Dating from 1947 is the Talbot-Lago T26 Grand Sport. The Grand Sport was the only version of the Lago which wasn’t build just by Talbot themselves. Talbot built the chassis, engine and driveline after which specialised coachbuilders like Saoutchik, Franay, Oblin and Figoni et Falaschi finished the car by giving it a beautiful body and interior. This one, a one-off, is considered to be one of Saoutchik’s masterpieces. Saoutchik made is a similar design; a red and black car, which has a different roof line and less chrome trim. The car has a very distinct teardrop design and looks better balanced. At the time, this Talbot Lago belonged to the fastest touring cars built in France. The Grand Sport is powered by a 4.6-litre inline six engine with aluminium cylinders, a hollowed camshaft and triple carburettors, the same engine they used in the Grand Prix version. It produced 195bhp with a top speed of 200km/h (124mph). Only 36 were sold.
Having popularised the French curve, Joseph Figoni presented a mature teardrop style that elevated aerodynamic design to an art on the Type 150-C-S. The Talbot-Lago Type 150-C-S‘s triumph at the 1937 French Grand Prix brought international fame to the marque. The public sensation aroused by these cars convinced coachbuilder Joseph Figoni to work with the Talbot-Lago company to produce a touring version that would dominate concours d’elegance. These works of art marked the peak of the Streamline Moderne movement of the 1930s, elegantly merging the organic form of a teardrop with the extraordinary power of Lago’s uncanny machine. In 1937 Figoni’s goutte d’eau, or teardrop, had never been seen. The look of the Talbot-Lago Teardrop epitomized speed, aerodynamic efficiency and elegance. Its form was perfect for an object in motion, resembling raindrops as they fall to earth. Of the fourteen Type 150-C-Ss Figoni produced, thirteen still exist—a testimony to the love and care lavished upon them by their owners. Many survived World War II because they were bought by Hollywood glitterati and transported to the United States. Proud owners include French racecar driver Marcel Balsa, Australian Olympic bobsledder Freddie McEvoy, American car collector Tommy Stewart Lee, and the Maharani Stella de Khapurthala, who enjoyed changing her car’s colour scheme to match her outfits. The Teardrops were produced in two series. The Jeancart series was the first, named after the original patron of the style; these were coupés with a slight notchback design. The second series, dubbed New York, made its debut at the 1937 National Automotive Show in New York City and featured an uninterrupted fastback profile. Figoni did not give all cars in this series the New York designation, but they are similar in appearance. Although the Teardrops are very much alike, each was handmade and had a variety of subtle differences. The Mullin Teardrop, Chassis 90106, has an aluminium alloy body, a foldout windscreen, a sunroof, and competition-style exhaust headers, among other unique features. The Talbot-Lago Type 150-C-S was originally owned by Bentley Boy and chairman of Bentley Motors Woolf Barnato. After two decades in England, the car was sold in the 1960s to Otto Zipper, brought to the United States, and displayed at the Briggs Cunningham Automotive Museum. In the 1980s the car was sold to Peter Giddings, then to John Calley, and then to Pat Hart, who undertook a multiyear restoration. Peter Mullin purchased the car in 1985, and the restoration was completed.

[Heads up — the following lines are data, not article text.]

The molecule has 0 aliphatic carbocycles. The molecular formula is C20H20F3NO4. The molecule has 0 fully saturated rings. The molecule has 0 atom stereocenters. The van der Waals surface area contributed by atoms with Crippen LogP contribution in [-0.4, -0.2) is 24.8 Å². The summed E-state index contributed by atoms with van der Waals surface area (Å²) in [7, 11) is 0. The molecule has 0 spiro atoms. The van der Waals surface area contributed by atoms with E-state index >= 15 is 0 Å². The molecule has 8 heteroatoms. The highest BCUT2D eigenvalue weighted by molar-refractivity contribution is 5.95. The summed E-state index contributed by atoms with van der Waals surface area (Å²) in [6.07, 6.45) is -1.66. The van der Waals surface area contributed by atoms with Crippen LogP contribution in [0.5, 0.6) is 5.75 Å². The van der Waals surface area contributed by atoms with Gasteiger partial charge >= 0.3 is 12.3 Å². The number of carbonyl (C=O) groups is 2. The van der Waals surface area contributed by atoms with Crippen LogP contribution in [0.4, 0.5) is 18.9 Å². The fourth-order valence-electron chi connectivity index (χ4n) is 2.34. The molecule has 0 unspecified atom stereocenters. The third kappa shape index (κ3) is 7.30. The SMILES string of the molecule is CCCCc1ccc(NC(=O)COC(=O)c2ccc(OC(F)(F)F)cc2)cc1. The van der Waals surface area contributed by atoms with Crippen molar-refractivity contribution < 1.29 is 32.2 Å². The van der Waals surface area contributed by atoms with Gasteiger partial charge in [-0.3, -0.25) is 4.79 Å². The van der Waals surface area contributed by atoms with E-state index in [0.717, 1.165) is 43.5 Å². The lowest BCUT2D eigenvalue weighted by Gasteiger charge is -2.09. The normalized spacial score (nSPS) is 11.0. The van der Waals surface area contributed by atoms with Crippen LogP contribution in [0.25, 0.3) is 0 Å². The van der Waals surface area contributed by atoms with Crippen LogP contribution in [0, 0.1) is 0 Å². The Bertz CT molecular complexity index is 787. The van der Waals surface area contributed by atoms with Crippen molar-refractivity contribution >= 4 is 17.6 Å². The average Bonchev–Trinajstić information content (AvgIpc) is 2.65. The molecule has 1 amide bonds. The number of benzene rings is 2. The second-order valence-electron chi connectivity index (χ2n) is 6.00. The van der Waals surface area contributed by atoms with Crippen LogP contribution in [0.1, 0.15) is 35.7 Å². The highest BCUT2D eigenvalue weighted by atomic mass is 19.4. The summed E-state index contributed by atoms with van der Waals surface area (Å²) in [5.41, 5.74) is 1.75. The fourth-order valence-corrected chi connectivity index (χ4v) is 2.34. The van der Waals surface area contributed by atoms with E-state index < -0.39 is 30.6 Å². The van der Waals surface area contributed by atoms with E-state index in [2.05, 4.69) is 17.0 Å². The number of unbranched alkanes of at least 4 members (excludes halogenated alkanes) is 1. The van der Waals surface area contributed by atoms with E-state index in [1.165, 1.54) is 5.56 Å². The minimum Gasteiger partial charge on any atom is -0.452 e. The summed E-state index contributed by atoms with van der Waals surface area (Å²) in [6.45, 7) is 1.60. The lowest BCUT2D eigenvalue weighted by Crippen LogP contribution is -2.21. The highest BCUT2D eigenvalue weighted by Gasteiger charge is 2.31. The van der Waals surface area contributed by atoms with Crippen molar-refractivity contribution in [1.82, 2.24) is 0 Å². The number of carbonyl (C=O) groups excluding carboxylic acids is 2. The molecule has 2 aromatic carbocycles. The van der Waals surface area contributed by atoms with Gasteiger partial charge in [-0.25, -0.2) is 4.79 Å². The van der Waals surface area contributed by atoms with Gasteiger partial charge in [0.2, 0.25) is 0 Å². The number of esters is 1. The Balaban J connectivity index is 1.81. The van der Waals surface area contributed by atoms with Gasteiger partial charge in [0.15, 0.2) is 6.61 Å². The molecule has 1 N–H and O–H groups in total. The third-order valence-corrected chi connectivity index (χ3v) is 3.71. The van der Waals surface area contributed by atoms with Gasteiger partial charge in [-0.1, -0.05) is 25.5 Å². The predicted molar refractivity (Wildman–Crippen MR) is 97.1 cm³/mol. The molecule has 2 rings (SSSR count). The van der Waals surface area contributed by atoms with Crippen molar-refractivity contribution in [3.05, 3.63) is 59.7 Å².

This is a 1935 Voisin Type C25 Aérodyne. The streamlined styling and continuous curves of Gabriel Voisin’s meticulous masterpiece, the Aérodyne, have made it one of the most decorated artifacts in the Mullin Collection. The year 1933 witnessed the emergence of coachwork styles that were unabashedly aerodynamic. Gabriel Voisin’s response to this vogue reflected his extensive experience in aeronautics—it was original, unique, and provocative. Presented for the first time at the 1934 Paris Auto Salon, the revolutionary modern design of Gabriel Voisin’s C25 Aérodyne drew throngs of admirers and curiosity seekers, despite the formidable competition posed by Renault’s new Hyper Aerodynamic and Citroen’s Traction Avant. The Aérodyne was dubbed Voisin’s “car of the future”—an automobile that sought to capitalize on the public’s growing fascination with streamlining and aerodynamics, and it was a project that Voisin hoped would remake his marque’s image in the wake of financial difficulties. Even in an era of progressive design, the Aérodyne was avant-garde. With its two-tone paint, wraparound fenders, low, faired-in headlights, high beltline, skirted rear fenders, and automated, retractable roof, the Aérodyne cut a profile unlike anything else; it was an Art Deco masterpiece. In contrast with this dynamic profile, the Aérodyne retained the typical Voisin sleeve-valve engine and stylized radiator grille, which was conservatively straight, vertical, and topped by a haughty hood ornament. After careful restoration by the Mullin Collection, the Aérodyne was presented at the 2011 Pebble Beach Concours d’Elégance, where it won Best of Show—the only car restored entirely by the Mullin Museum to win this high honour.